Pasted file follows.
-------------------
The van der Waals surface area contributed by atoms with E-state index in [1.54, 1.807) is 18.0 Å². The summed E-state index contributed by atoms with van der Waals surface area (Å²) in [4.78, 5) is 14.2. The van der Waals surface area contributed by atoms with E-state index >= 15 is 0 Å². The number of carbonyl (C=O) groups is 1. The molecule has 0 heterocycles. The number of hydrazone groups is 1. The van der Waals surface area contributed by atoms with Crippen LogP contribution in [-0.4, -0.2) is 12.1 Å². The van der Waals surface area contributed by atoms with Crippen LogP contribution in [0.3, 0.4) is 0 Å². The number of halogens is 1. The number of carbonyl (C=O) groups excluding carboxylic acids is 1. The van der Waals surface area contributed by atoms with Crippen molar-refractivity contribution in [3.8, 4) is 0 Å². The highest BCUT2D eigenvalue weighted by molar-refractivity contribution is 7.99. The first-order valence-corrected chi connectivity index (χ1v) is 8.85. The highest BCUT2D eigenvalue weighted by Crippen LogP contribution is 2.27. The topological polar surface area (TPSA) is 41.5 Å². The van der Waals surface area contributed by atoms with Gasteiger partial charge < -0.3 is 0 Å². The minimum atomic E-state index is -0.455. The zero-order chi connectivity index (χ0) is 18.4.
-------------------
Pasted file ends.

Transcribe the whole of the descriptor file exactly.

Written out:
The van der Waals surface area contributed by atoms with E-state index in [1.54, 1.807) is 18.0 Å². The summed E-state index contributed by atoms with van der Waals surface area (Å²) in [4.78, 5) is 14.2. The van der Waals surface area contributed by atoms with E-state index >= 15 is 0 Å². The number of carbonyl (C=O) groups is 1. The molecule has 0 heterocycles. The number of hydrazone groups is 1. The van der Waals surface area contributed by atoms with Crippen LogP contribution in [-0.4, -0.2) is 12.1 Å². The van der Waals surface area contributed by atoms with Crippen LogP contribution in [0.3, 0.4) is 0 Å². The number of halogens is 1. The number of carbonyl (C=O) groups excluding carboxylic acids is 1. The van der Waals surface area contributed by atoms with Crippen molar-refractivity contribution in [3.8, 4) is 0 Å². The highest BCUT2D eigenvalue weighted by molar-refractivity contribution is 7.99. The first-order valence-corrected chi connectivity index (χ1v) is 8.85. The highest BCUT2D eigenvalue weighted by Crippen LogP contribution is 2.27. The topological polar surface area (TPSA) is 41.5 Å². The van der Waals surface area contributed by atoms with Gasteiger partial charge < -0.3 is 0 Å². The minimum atomic E-state index is -0.455. The zero-order chi connectivity index (χ0) is 18.4.